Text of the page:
Neil Young: “Bluenote Café” – by Ric Hickey
This album is a lot like Neil Young’s career: Far longer than common sense or popular consensus would have dictated, with some mountainous peaks and head-scratching valleys alternating throughout, as Neil’s voice, guitar and unerring funky charm lead the charge from start to finish. The latest installment in Neil’s ongoing live Archives series, this 2CD set is culled from a handful of performances featuring Neil backed by a full band of the usual suspects, old friends and a horn section.
The 80s are often erroneously remembered as a decade when Neil released a series of studio LPs ostensibly to annoy his new label president David Geffen. Though history shows Neil did indeed unveil a string of records very unlike the rootsy Folk Rock that first put him on the map in the previous decade, closer inspection of his recorded output up to that point reveals that Neil’s early records had just as many bizarre and uncategorizable detours as his much-maligned 80s releases. Granted, one suspects few with half a brain would list Trans, Life, or Landing On Water among their favorite Neil Young albums. (That decade also saw the birth of digital recording and in its infancy that technology did not serve Neil well.) Though it was a decade that would see numerous spotty releases from Neil, the 80s were not devoid of high water marks for the man. This writer would argue for 1985’s Old Ways forays into traditional country as one of the most underrated albums of Young’s career. It’s hard to not love Neil’s 1983 video for “Wonderin’” from the album Everybody’s Rockin’. And lastly, in defense of Neil’s 80s output, one need look no further than “Keep On Rockin’ In The Free World” for one of the great anthems of the man’s entire career.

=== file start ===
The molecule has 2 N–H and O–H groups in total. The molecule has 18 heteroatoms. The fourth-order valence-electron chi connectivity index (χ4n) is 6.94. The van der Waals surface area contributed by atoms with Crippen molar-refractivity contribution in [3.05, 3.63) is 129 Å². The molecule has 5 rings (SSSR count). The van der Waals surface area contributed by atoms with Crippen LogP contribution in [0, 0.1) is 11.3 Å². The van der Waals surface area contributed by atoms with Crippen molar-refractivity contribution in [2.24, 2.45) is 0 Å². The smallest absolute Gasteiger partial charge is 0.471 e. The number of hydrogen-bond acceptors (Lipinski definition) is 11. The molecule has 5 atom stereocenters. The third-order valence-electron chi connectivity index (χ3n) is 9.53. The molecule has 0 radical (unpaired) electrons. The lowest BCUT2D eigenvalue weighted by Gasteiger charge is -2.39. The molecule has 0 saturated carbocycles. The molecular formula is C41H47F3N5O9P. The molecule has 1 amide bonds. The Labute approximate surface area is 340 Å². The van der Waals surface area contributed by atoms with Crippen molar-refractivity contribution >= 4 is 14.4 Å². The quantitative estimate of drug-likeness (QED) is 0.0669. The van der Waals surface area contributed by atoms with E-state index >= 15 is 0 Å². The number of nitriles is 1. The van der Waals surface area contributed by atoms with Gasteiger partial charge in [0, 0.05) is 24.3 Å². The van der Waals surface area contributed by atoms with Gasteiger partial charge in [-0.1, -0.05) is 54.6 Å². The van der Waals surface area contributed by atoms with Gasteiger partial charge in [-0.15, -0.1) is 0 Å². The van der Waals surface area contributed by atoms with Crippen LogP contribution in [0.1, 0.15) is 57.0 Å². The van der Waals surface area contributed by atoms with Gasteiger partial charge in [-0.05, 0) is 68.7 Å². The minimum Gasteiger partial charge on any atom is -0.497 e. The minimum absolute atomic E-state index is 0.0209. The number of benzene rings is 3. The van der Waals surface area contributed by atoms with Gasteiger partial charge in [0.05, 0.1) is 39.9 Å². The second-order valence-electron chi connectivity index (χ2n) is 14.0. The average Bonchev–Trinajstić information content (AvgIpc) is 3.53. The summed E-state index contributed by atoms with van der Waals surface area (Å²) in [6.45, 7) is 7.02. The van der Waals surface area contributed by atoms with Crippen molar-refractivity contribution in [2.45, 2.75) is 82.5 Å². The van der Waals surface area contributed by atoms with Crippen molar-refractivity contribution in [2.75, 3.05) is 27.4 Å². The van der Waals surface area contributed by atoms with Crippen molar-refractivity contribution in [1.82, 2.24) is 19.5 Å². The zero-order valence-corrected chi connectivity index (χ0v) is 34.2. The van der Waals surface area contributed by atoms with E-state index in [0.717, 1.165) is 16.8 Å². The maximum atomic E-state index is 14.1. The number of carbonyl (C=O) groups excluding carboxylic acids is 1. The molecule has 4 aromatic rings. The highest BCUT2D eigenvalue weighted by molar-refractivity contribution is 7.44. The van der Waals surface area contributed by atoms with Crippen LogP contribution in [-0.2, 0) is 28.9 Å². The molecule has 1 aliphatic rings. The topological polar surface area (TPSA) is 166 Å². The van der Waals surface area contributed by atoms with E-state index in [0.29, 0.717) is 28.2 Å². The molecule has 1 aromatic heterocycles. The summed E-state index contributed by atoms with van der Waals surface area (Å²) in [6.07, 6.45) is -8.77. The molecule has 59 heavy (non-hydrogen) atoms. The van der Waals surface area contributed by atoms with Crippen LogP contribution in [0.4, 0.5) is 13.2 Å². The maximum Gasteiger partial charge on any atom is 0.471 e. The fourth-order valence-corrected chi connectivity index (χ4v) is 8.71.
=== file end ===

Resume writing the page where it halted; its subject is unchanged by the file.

Marketed at the time as a Big Band / Blues album, 1988 saw the release of This Note’s For You and the video for the title track enjoyed a brief moment in heavy rotation on MTV as Neil sang of his refusal to be a corporate shill. Neil Young christened his touring band the Blue Notes and Bluenote Café is culled from their live performances in 1987 and 1988.
On the whole, Bluenote Café is a nice long romp through some otherwise unfamiliar material, as Neil is clearly reveling in fronting a raggedy, rough and tumble Blues band of brothers. There is frankly nothing here for the casual fan. The bass guitar tone on this recording won’t win any awards I predict. And the horn section has more than its share of amateurish moments, flat notes and miscues. But that again is part of Young’s half-baked masterplan, as his horn section includes pedal steel player Ben Keith and Neil’s long-time guitar roadie Larry Cragg on saxophones. (You can practically see the mad scientist smirk on Neil’s face as he handed these masters of stringed instruments the horns they would play on this tour.) As has become typical for Neil, he indulges fully in his folly here, pounding out one stomping Blues number after another without a single concession granted to those who might have fancied a Greatest Hits type show. One could certainly make a case for “Tonight’s The Night” being among Young’s more familiar numbers. But the nearly 20 minute version that closes out this set is so indulgent and epic in length that even the casual fan who recognizes it might not necessarily make it through to the performance’s breath-taking conclusion. It takes up all of side 8 on Bluenote Café’s vinyl release, and it is easily among the more adventurous mega jams in Neil’s recorded output. Elsewhere you’ll find no fewer than seven previously unreleased songs, in addition to an early version of “Crime In The City”, a song that would resurface in a very different form on 1989’s Freedom LP.
A worthy addition to Neil’s live archive, Bluenote Café reveals yet another previously unseen side of a multi-faceted artist who has fearlessly followed his unpredictable muse down more inspired detours than any other of his generation. Last year Neil released an album of him singing thinly veiled love songs to Daryl Hannah and odes to the environment backed by a huge orchestra. And earlier this year, returning to the classic Country Grunge sound he first explored with Crazy Horse, Neil Young + Promise Of The Real released The Monsanto Years, an album that fearlessly spoke truth to power, taking on the blatant corruption and obscene corporate influence in American politics that has all but destroyed the American family farmer. Bravery personified in artistic expression and an ungodly guitarist, Neil Young shows more pure courage and fierce dedication to his beliefs and ideals in his art than anyone else I can think of.